Storage capacity varies from minutes to years depending on the storage vessel used. Storage vessels can be solution-mined salt caverns, capped porous rocks that form aquifers, abandoned mines, depleted natural gas wells. Salt is a good storage medium for Arizona and the state has many large salt deposits that can store massive amounts of energy. Among these are the Luke Basin, the Picacho Basin, the Red Lake Basin near Kingman and the Holbrook Basin. The Holbrook Basin covers 3,500 square miles and is 300-600 feet deep. The Holbrook Basin can store enough energy to power the US’s electrical demand for more than 60 days without recharge.
CAES holds the potential to transform and store large quantities of solar or wind energy for widespread transmission and usage, and AzRISE is partnering in the exploration of a range of CAES options. These include two demonstration sites, in Tucson, Arizona and Fort Myers, Florida, dedicated to discovering options for storage that increase the overall efficiency of energy transformation, can help firm up PV electricity generation from individual rooftops to utility scale applications, provide back-up for other intermittent renewable energy sources, provide energy arbitrage and create a National Energy Reserve.
“AzRISE research” studies of small-scale CAES, that center on the development of thermal recovery in CAES and the development of a novel high-efficiency pneumatic engine. This work is supported by Science Foundation Arizona, the Department of Energy, Tucson Electric Power, and AzRISE internal funds.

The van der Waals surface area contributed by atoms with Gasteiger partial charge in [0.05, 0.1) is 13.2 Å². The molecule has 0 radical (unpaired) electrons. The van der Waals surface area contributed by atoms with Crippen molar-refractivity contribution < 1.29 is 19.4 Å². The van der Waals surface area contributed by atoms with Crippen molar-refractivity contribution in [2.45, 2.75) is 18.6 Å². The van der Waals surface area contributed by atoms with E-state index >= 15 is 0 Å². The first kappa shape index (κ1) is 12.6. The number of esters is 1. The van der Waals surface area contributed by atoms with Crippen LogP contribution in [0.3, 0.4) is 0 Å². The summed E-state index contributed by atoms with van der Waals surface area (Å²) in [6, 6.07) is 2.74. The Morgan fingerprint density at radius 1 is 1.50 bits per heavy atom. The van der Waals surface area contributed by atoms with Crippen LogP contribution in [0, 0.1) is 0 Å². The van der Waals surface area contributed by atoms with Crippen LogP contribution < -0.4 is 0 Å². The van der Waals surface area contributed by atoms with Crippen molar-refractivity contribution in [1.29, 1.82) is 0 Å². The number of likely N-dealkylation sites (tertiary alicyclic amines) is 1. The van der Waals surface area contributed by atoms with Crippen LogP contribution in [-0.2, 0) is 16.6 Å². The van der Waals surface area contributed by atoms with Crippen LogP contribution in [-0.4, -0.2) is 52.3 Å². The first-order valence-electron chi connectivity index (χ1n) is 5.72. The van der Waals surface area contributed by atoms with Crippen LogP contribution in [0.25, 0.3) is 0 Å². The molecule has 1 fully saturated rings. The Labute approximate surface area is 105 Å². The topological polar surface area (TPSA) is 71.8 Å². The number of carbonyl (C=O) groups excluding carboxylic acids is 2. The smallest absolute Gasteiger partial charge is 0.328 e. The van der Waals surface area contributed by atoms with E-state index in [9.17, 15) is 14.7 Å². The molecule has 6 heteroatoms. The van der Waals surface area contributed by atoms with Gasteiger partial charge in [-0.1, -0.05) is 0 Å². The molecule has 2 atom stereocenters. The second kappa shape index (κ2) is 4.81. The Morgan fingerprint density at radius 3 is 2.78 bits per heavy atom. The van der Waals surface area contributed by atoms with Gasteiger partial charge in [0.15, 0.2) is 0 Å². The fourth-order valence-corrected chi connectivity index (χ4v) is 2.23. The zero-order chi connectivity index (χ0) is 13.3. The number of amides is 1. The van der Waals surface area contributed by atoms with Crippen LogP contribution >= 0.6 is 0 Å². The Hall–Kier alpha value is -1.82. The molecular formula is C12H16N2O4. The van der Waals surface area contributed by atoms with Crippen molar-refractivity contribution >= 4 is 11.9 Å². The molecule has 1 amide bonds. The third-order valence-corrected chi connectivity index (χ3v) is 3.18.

“SMRT” Research” combines studies by TEP, Solon, and AzRISE at the UASTP “Solar Zone”. The study’s objective is to determine how storage technologies can be integrated together to firm-up the delivery of PV-produced electricity. The project combines PV generation using a 1.6Mw field of single-axis-tracking polysilicon PV (TEP/Solon) and energy storage using SAFT lithium batteries (Solon), a Redflow Zinc Bromide battery (Redflow and Chevron) and a small-scale CAES (AzRISE) that uses above-ground tank storage.
Solon will provide the SCADA system and AzRISE will partner in developing forecasting and controls to maintain grid reliability.
The Energy Resource Integration Platform (ERIP), will be integrated with the TEP utility grid and then ERIP will test the hypothesis that when integrated, and operating to utility industry security standards, these novel renewable and storage resources can add reliability and economic value to utility operations. These tests will create optimization scenarios for other utilities and researchers.
FGCU Solar Park
AzRISE is partnering with the Renewable Energy Institute and the Backe Chair at Florida Gulf Coast University (Fort Myers, FL) to build, operate and analyze research, along with house a demonstration park and visitor center.
The project integrates renewable-energy generation with energy storage, using a variety of sources and methods for each, and with land-use concepts, such as biofuels and agriculture, and with education and technician training activities. The project will use systems analysis and advanced smart-grid/microgrids to optimize capacity, integration, cost and efficiency in delivering desired utility loads and advanced economic analysis/models to estimate the scaled cost of energy production.